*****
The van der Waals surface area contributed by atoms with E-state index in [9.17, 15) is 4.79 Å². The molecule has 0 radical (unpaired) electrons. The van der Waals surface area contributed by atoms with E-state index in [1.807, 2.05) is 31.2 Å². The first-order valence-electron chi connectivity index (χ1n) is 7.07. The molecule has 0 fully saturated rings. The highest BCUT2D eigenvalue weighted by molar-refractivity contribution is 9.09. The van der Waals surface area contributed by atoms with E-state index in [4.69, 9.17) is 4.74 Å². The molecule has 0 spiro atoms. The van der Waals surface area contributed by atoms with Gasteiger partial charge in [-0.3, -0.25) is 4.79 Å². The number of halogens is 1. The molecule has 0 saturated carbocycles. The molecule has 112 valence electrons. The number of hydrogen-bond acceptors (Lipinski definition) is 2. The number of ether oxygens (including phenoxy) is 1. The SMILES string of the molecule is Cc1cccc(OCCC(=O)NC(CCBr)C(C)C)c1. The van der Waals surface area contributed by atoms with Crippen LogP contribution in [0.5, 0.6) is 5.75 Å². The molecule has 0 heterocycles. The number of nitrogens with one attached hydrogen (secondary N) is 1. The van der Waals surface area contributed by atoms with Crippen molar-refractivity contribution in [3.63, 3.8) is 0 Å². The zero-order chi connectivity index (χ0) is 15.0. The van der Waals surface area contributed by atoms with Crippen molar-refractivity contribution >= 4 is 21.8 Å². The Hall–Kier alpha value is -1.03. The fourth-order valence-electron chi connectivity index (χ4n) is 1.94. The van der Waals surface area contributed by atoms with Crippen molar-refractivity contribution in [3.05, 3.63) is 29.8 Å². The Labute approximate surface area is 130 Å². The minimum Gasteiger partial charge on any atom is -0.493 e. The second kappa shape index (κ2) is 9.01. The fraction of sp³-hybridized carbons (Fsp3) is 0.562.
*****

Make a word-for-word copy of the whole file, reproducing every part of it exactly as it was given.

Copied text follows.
The van der Waals surface area contributed by atoms with E-state index in [9.17, 15) is 4.79 Å². The molecule has 0 radical (unpaired) electrons. The van der Waals surface area contributed by atoms with E-state index in [1.807, 2.05) is 31.2 Å². The first-order valence-electron chi connectivity index (χ1n) is 7.07. The molecule has 0 fully saturated rings. The highest BCUT2D eigenvalue weighted by molar-refractivity contribution is 9.09. The van der Waals surface area contributed by atoms with E-state index in [4.69, 9.17) is 4.74 Å². The molecule has 0 spiro atoms. The van der Waals surface area contributed by atoms with Gasteiger partial charge in [-0.3, -0.25) is 4.79 Å². The number of halogens is 1. The molecule has 0 saturated carbocycles. The molecule has 112 valence electrons. The number of hydrogen-bond acceptors (Lipinski definition) is 2. The number of ether oxygens (including phenoxy) is 1. The SMILES string of the molecule is Cc1cccc(OCCC(=O)NC(CCBr)C(C)C)c1. The van der Waals surface area contributed by atoms with Crippen LogP contribution in [0.5, 0.6) is 5.75 Å². The molecule has 0 heterocycles. The number of nitrogens with one attached hydrogen (secondary N) is 1. The van der Waals surface area contributed by atoms with Crippen molar-refractivity contribution in [3.63, 3.8) is 0 Å². The zero-order chi connectivity index (χ0) is 15.0. The van der Waals surface area contributed by atoms with Crippen molar-refractivity contribution >= 4 is 21.8 Å². The Hall–Kier alpha value is -1.03. The fourth-order valence-electron chi connectivity index (χ4n) is 1.94. The van der Waals surface area contributed by atoms with Crippen molar-refractivity contribution in [3.05, 3.63) is 29.8 Å². The Labute approximate surface area is 130 Å². The minimum Gasteiger partial charge on any atom is -0.493 e. The second kappa shape index (κ2) is 9.01. The fraction of sp³-hybridized carbons (Fsp3) is 0.562.